Moneydance is a personal finance app for Mac, Windows and Linux that’s proved a popular alternative to Quicken for both Mac and PC.
Moneydance has many satisfied customers that previously used Quicken for budgeting and managing their finances especially because it’s very reliable at connecting with bank accounts.
Although Moneydance now works on both PC and Mac, it was originally designed just for Mac when it was released in 2005 and there are still older versions for Snow Leopard and PPC Macs available.
Since it works on all platforms, this review will be of interest to both Mac and Windows users.
Here we take a closer look at what Moneydance can do and give our opinions on it.
Moneydance includes most of the major features of Quicken including online banking and bill payments, bill attachments and has excellent investment tracking and budgeting tools.
One of the big attractions of Moneydance compared to Quicken and other products is that it works offline on Mac desktops so your financial data isn’t hosted in the Cloud.
Another plus is that unlike Quicken, there is no subscription to use Moneydance and it’s a one-off payment of $49.99.
Moneydance provides a very clear overview of your finances. It gives you all the essentials such as account balances, upcoming and overdue transactions and exchange rate information.
The integrated calendar overview is particularly useful for a quick oversight of upcoming credits and debits so you can manage your finances for that month more easily.
To access more details for an account, simply click on it and you can enter transactions or reconcile it against a statement.
Clicking on a transaction reminder will display a window where you can automatically record the transaction.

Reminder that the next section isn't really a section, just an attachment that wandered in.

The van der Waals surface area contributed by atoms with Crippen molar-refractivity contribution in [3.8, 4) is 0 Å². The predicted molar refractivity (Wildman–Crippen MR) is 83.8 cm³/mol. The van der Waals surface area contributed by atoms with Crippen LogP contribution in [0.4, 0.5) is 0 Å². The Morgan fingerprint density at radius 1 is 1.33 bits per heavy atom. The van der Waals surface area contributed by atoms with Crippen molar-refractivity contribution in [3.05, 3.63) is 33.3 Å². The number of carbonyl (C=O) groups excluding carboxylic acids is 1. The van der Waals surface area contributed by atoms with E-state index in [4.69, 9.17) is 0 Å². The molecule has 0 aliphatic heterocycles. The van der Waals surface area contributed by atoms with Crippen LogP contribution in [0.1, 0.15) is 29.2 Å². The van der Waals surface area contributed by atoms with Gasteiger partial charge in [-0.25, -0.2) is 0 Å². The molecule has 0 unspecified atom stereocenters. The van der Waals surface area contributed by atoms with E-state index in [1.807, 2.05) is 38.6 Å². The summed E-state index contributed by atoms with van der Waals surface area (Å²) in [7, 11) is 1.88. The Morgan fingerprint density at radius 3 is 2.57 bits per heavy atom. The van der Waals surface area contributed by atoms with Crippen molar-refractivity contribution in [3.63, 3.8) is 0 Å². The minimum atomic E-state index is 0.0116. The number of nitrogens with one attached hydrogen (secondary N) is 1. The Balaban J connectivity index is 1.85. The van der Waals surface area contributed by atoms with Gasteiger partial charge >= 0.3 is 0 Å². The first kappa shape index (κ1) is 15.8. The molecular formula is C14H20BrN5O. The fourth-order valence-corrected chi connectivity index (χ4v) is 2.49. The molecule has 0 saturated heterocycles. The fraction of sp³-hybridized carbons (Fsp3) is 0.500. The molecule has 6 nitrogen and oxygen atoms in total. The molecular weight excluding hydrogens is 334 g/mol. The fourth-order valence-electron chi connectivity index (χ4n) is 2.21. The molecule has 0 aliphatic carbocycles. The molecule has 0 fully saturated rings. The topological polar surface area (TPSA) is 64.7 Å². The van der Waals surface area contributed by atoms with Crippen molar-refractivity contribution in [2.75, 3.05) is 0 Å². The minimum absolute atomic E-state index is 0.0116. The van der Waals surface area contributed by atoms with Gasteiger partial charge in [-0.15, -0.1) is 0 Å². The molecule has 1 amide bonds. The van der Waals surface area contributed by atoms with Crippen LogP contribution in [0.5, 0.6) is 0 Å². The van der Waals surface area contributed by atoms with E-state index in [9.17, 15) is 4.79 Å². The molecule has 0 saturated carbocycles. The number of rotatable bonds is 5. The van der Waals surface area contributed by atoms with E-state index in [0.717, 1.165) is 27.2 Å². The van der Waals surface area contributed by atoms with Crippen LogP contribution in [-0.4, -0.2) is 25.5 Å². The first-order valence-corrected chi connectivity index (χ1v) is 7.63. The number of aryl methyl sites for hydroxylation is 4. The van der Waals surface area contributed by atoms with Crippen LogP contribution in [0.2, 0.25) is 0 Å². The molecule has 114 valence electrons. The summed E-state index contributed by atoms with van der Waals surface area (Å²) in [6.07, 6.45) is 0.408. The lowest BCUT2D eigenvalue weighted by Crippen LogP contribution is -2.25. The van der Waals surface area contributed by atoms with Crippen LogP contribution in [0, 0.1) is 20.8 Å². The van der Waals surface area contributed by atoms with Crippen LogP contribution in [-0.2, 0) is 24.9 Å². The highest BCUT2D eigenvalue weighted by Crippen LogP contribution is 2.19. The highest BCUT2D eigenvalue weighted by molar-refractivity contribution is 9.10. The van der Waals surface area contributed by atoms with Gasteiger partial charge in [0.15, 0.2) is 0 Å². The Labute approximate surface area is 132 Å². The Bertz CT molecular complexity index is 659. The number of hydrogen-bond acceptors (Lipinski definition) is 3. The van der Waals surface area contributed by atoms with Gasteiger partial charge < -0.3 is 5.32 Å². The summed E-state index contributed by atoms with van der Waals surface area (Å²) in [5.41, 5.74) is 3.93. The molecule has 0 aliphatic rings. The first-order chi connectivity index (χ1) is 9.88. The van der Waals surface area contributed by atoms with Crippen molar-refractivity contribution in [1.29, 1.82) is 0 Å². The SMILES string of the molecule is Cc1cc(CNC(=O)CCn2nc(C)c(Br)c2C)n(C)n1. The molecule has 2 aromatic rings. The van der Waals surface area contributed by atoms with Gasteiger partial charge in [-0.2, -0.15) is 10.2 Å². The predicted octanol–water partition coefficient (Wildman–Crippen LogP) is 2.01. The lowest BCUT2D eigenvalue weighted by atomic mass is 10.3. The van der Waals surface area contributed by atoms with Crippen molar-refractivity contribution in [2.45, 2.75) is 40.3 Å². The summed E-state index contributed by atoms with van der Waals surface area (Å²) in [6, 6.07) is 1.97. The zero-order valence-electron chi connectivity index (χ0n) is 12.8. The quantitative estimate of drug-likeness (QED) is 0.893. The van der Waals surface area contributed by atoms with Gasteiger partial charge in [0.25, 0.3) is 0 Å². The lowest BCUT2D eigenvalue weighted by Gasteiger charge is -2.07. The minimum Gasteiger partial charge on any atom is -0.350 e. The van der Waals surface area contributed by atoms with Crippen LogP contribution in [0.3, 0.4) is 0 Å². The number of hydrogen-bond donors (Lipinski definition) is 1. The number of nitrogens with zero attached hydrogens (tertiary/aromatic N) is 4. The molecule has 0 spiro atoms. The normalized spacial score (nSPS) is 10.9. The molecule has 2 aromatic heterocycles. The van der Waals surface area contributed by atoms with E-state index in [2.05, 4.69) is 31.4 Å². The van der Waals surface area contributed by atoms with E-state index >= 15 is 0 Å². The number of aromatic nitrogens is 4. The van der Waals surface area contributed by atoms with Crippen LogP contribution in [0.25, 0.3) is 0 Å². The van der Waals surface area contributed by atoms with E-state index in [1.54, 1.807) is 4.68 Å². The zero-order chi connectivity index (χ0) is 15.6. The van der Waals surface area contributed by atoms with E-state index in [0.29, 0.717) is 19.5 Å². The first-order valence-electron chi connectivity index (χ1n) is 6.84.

You can easily setup recurring payment reminders using the calendar too.
One of the main reasons Mac users have switched to Moneydance is the reliable online banking features.
Moneydance will automatically download transactions and make bill payments to hundreds of financial institutions. It also intelligently learns how to automatically categorize and sort downloaded transactions so that they are easier to manage.
This is useful when it comes to recognizing ledger history and auto-suggesting similar payee entries.
Note however that as with all personal finance apps, online banking doesn’t always work. This is often due to security changes on the bank’s side regarding how third party applications access them rather than Moneydance itself.
In general though, Moneydance is very reliable when it comes to syncing and downloading online banking and investment house statements.
Investment tracking in Moneydance is easier to navigate and more powerful than Quicken, with support for stocks, bonds, CDs and mutual funds among others.
You can see the total value of your investments or the performance of individual stocks and mutual funds over time. Moneydance will also download stock prices automatically in real-time.
Moneydance is particularly good at handling investments and transactions in multiple currencies so is an excellent choice for those that hold investments or make purchases in currencies other than US dollars.